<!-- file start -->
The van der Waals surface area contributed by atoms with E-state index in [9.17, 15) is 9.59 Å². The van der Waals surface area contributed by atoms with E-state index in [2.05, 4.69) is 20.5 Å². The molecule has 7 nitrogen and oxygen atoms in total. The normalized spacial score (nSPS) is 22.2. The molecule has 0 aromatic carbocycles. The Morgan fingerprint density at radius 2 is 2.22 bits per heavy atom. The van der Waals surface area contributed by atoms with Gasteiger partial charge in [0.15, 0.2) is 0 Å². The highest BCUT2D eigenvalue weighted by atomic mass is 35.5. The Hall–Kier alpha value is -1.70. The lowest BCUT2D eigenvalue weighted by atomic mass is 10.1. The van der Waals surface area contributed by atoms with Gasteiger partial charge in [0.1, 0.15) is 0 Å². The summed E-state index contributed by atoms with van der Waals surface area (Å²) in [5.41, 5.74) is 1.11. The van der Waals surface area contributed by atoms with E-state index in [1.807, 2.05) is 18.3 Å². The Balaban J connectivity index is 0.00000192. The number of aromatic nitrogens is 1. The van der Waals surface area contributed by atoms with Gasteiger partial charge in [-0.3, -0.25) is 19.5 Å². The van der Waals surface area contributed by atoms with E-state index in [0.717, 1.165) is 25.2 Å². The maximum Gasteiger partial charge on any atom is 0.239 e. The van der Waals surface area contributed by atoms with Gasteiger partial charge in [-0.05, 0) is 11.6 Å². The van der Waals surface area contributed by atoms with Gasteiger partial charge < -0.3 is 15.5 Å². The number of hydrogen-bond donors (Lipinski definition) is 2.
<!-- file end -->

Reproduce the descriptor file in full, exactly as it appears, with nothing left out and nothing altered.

The van der Waals surface area contributed by atoms with E-state index in [9.17, 15) is 9.59 Å². The van der Waals surface area contributed by atoms with E-state index in [2.05, 4.69) is 20.5 Å². The molecule has 7 nitrogen and oxygen atoms in total. The normalized spacial score (nSPS) is 22.2. The molecule has 0 aromatic carbocycles. The Morgan fingerprint density at radius 2 is 2.22 bits per heavy atom. The van der Waals surface area contributed by atoms with Gasteiger partial charge in [0.15, 0.2) is 0 Å². The highest BCUT2D eigenvalue weighted by atomic mass is 35.5. The Hall–Kier alpha value is -1.70. The lowest BCUT2D eigenvalue weighted by atomic mass is 10.1. The van der Waals surface area contributed by atoms with Gasteiger partial charge in [0.1, 0.15) is 0 Å². The summed E-state index contributed by atoms with van der Waals surface area (Å²) in [5.41, 5.74) is 1.11. The van der Waals surface area contributed by atoms with E-state index in [1.807, 2.05) is 18.3 Å². The Balaban J connectivity index is 0.00000192. The number of aromatic nitrogens is 1. The van der Waals surface area contributed by atoms with Gasteiger partial charge in [-0.3, -0.25) is 19.5 Å². The van der Waals surface area contributed by atoms with E-state index in [0.717, 1.165) is 25.2 Å². The maximum Gasteiger partial charge on any atom is 0.239 e. The van der Waals surface area contributed by atoms with Gasteiger partial charge in [-0.05, 0) is 11.6 Å². The van der Waals surface area contributed by atoms with Gasteiger partial charge < -0.3 is 15.5 Å². The number of hydrogen-bond donors (Lipinski definition) is 2.